By Nathan Bierma
Content & Context
TIMELINE: JUNE 2004
Like a beauty mark on a model's cheek, Venus appeared, for the first time in over a century, as a black dot on the chin of the sun last month. Known as the transit of Venus, it was a historic journey in a month that was full of them. Soon after, SpaceShipOne became the first private vehicle to reach space. The Cassini orbiter reached the end of its voyage to Saturn, and prepared to become the first craft to orbit the ringed planet. Hindu sadhu Ludkan Baba continued his own journey, rolling his body along the ground as he has for 19 years in an attempt to free his soul.
Former President Clinton took over 900 pages to tell the story of his personal journey, a tale of squandered ambition.
President Ronald Reagan, whose fervent ideology met opponents and the public with a disarming sense of humor, died last month at age 93. Ray Charles won 12 Grammys and once said, "Music to me is just like breathing." Archibald Cox prosecuted President Nixon. George S. Patton was the son of the legendary World War II commander. Emma Buck, who lived until the day of her death in her Illinois log cabin with no running water, died at age 100 or 101.
From the Valparaiso Cresset:
To get to the Batak region of Indonesia today, you must first fly into Medan, the major city of the province of North Sumatra and make your way up west into the hill country by car, bus or inter-city taxi. On paved roads, through rice paddies and recently logged rain forests, today's traveler can make the roughly 100-mile journey in about four hours. The heartland of the Batak people is centered around Lake Toba, a fresh-water, inland lake about 50 miles long and 25 miles wide. This is the mundial axis for a nine-million member ethnic group who today are predominantly Lutheran, educated, and relatively prosperous. Although largely unknown outside Indonesia, except to some Western regional specialists and missionary historians, the Batak churches represent the largest Lutheran group in Asia and are prominent members of the Lutheran World Federation.
From the Christian Science Monitor:
Settled by the Payaya Indians more than 300 years ago, San Antonio was originally named Yanaguana, or "place of refreshing waters," because of the richness of the resource.In those abundant waters, local developers recently saw the potential for emerald golf greens and 800 permanent jobs in recreation. But here, where water has always been fiercely protected, the idea of building a huge golfer's paradise atop the Edwards Aquifer … may have been [stopped] by a group that is hardly known as the local power brokers: Latina women. The 2,600-acre project, known as the PGA Village, would have been set over the recharge zone of the Edwards Aquifer, one of the world's most pristine and profuse aquifers. At 180 miles long, it is the water source for 1.7 million people. … . [Environmental concerns] eventually unseated a developer-friendly city council.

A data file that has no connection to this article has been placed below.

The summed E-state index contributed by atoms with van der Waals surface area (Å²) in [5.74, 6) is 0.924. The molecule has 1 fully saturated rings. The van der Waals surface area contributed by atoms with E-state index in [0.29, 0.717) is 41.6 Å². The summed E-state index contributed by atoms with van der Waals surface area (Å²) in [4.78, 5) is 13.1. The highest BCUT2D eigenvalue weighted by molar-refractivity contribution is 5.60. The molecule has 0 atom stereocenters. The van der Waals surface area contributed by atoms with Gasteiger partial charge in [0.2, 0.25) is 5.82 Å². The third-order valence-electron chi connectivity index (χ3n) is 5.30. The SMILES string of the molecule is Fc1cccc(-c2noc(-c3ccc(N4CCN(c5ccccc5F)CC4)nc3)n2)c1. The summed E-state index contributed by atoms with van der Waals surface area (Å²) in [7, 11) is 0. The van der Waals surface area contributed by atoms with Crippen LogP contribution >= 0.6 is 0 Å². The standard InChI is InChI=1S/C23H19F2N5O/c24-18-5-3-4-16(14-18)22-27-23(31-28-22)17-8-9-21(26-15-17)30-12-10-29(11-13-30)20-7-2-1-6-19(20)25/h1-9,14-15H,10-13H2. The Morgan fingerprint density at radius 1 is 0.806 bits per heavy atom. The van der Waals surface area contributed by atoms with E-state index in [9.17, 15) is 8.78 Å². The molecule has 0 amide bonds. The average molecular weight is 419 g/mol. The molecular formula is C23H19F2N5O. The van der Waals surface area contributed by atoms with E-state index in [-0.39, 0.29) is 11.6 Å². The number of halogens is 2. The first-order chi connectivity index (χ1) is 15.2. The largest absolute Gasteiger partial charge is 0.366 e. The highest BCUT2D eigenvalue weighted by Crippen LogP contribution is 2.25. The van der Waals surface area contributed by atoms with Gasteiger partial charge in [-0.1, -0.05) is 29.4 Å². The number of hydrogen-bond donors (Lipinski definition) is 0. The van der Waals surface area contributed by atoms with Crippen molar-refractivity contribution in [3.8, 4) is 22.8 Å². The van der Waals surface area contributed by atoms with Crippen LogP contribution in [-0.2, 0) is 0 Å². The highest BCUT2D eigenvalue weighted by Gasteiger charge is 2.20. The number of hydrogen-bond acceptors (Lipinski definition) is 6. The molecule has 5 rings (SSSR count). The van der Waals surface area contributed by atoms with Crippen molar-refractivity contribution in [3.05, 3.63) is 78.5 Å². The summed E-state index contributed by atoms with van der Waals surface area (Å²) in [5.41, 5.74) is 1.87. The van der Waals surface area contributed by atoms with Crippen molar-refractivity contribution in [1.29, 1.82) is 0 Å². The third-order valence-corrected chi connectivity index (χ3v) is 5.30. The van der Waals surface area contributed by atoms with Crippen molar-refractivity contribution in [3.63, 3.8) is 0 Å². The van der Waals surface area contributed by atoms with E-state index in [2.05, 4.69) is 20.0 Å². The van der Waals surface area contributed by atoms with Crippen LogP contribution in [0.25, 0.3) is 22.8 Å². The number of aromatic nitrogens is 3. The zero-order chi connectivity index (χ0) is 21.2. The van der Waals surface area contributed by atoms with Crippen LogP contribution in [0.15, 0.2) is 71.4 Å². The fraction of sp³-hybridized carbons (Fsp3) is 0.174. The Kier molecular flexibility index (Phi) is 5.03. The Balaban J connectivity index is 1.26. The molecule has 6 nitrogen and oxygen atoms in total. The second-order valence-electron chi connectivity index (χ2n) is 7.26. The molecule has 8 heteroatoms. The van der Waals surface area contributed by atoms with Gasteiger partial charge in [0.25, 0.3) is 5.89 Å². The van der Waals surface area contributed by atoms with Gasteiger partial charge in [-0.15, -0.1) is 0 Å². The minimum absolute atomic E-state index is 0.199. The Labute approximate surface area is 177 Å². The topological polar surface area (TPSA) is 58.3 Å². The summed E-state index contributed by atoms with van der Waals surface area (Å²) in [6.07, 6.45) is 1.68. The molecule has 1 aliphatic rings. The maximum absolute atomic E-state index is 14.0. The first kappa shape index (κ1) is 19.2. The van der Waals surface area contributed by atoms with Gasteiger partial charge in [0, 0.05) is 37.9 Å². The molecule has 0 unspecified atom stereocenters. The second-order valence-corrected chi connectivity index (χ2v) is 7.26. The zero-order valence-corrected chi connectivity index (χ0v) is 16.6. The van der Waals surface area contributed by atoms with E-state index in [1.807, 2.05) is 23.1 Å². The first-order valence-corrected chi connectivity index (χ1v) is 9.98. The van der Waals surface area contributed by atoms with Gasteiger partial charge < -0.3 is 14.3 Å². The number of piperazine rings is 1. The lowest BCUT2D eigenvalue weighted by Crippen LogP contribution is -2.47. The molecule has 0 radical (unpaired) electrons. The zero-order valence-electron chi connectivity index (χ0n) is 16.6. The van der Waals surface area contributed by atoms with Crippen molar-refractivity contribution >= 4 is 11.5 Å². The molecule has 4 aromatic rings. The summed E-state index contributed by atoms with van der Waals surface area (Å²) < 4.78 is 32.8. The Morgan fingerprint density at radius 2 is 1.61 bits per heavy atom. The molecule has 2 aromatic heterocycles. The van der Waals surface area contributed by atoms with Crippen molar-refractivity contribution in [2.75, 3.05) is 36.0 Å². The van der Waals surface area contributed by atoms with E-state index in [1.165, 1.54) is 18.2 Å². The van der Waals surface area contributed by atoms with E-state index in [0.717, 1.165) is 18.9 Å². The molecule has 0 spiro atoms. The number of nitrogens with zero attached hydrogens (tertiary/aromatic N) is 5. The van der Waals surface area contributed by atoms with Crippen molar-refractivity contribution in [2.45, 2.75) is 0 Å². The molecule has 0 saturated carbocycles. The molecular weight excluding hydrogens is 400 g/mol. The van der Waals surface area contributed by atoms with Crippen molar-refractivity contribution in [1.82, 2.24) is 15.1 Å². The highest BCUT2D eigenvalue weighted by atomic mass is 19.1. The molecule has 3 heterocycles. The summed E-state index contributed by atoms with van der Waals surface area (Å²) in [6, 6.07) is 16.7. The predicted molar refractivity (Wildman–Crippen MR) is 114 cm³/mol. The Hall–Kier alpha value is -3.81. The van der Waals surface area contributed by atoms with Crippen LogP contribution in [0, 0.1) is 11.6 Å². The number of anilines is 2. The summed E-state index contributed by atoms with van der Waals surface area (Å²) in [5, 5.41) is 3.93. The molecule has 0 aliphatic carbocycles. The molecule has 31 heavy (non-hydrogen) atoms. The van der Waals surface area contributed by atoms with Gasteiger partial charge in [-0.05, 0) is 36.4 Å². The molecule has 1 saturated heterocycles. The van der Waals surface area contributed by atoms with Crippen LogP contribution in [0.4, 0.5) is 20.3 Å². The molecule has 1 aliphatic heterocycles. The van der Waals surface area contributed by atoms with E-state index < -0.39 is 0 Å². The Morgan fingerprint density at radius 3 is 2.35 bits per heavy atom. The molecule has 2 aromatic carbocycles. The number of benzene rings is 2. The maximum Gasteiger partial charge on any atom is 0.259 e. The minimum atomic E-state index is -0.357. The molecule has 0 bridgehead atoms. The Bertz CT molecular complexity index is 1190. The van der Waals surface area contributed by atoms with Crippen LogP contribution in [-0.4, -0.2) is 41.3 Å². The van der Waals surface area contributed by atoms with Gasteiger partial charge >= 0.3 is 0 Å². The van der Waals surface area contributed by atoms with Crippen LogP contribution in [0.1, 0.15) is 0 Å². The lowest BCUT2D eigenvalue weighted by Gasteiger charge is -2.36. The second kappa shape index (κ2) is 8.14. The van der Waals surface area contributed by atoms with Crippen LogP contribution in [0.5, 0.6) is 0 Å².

- Clinton autobiography sells nearly one million copies in its first week, from the BBC.
- Library Journal's list of most-borrowed books, from the Christian Science Monitor.
- One fifth of Scottish teens say books are a waste of time, from the Scotsman; response from the Glasgow Herald.
- One negative and one positive review of Clinton's book from the New York Times.
- Eats, Shoots and Leaves displays hypocritically poor punctuation, says Louis Menand in the New Yorker.
- The human body in Englightenment thought, from the Weekly Standard.
- Kepler and Brahe: astronomy and murder mystery in the same story, from the Washington Post.
- Would-be biography of the Virgin Mary is poorly arranged and substantiated, says B&C contributing editor Jeremy Lott in the Washington Post.
- 18-year-old Ogyen Trinley—the second most important figure in Tibetan Buddhism, from the Washington Post.
- Ten books on climate change, from the New York Review of Books.
- Celebrating slowness in an age of speed, from the Economist.
- The meaning of sports from a foreign policy wonk, from the Wall Street Journal, and the global economics of sports, from the Economist.
- Inside the Victorian home, from the Atlantic Monthly.
- Alexander Hamilton biography elevates the forgotten founding father, says the Christian Science Monitor (see also Hamilton author Ron Chernow on research in the Post).
- When white slaves were traded in 18th-century North Africa, from the London Guardian.
- Christopher Hitchens on the 1908 Boy Scout manual, from the Atlantic.
- The 'strange' voyage of the Volkswagen bug, from Nazi Germany to America's heart, from the Boston Globe.
- Two divers' descent to World War II shipwrecks, from the Washington Post.
- The legacy of the aging shopping mall, from the Atlantic (see also second item here).
- Dinner in postwar America, from the Atlantic.
- The quiet fury of E.L. Doctorow, still reporting the universe, from the New York Review of Books.
- Ivor Gurney's creed-like poetry, from the Guardian.
- The tangled roots of American music, from the Washington Post.
- May book blog
Nathan Biermais editorial assistant at Books & Culture. He writes the weekly "On Language" column for the Chicago Tribune.